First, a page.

Despite the statistics that say tea is one of the fastest growing beverages in the United States, the US imports a modest 2% of Ceylon tea. Turkey and Russia import the majority of the Ceylon tea.

All tea comes from the Camellia Sinensis plant. How the leaves of the plant are processed creates the different types of tea such as black, white, green, and oolong. Herbal teas are a misnomer in that they do not come from the Camellia Sinesis plant but are based on flowers, fruits, the shavings of the rooibos plant, and other leaves.

The Camellia Sinesis plant grows naturally into a tree, but in order to cultivate it effectively, plants are maintained as shrubs. This also makes the harvesting more comfortable for the tea pluckers. Climate, soil, and elevation play an important role in the quality and quantity of the tea produced. The plant grows best in tropical climates that see a lot of rain and at higher elevations.

When the tea is harvested, workers enter the fields to hand-pluck the top youngest leaves and buds. A typical “pluck” is to pull two leaves and a furled bud from the top of the plant. It takes about 4.5 lb. of fresh tea leaves to produce 1 lb. of the tea you brew for your cuppa.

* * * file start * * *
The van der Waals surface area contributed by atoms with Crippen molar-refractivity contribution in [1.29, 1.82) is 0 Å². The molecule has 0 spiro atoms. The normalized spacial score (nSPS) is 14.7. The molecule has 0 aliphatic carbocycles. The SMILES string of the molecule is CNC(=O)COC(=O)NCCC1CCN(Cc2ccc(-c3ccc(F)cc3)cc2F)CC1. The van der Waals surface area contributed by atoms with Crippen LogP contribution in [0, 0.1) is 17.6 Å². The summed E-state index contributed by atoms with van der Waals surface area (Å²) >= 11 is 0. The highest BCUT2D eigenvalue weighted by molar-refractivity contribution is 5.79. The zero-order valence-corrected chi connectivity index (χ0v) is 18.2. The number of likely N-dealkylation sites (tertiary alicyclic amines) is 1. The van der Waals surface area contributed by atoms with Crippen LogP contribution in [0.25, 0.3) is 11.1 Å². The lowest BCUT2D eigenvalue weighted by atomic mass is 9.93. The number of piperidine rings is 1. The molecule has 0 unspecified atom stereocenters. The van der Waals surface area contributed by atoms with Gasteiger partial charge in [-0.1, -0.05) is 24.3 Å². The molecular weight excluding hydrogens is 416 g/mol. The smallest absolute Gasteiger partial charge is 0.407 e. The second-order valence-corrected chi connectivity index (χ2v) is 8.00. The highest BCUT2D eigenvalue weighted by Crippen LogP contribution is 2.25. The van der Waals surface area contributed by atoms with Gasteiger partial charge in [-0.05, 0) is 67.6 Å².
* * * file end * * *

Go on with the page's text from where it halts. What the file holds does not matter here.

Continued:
Typically, men oversee the work of the tea pluckers as they are called. The tea pluckers, who are women, begin their days in the fields around 8:30. They have a morning break and a two-hour lunch break. They then pick in the afternoon until about 4:30. The women carry a special basket on their backs. This lightweight basket makes it easier for them to use both hands for plucking. They then toss the leaves in the basket. Measuring sticks keep the plucking to a consistent level. Once an area of the field is plucked, it won’t be picked again until at least 8 days have passed.c84d8bcf-f64a-43e3-8e7d-9cec8b5a23d28617342c-c9b1-4a90-bfe3-af425635f51a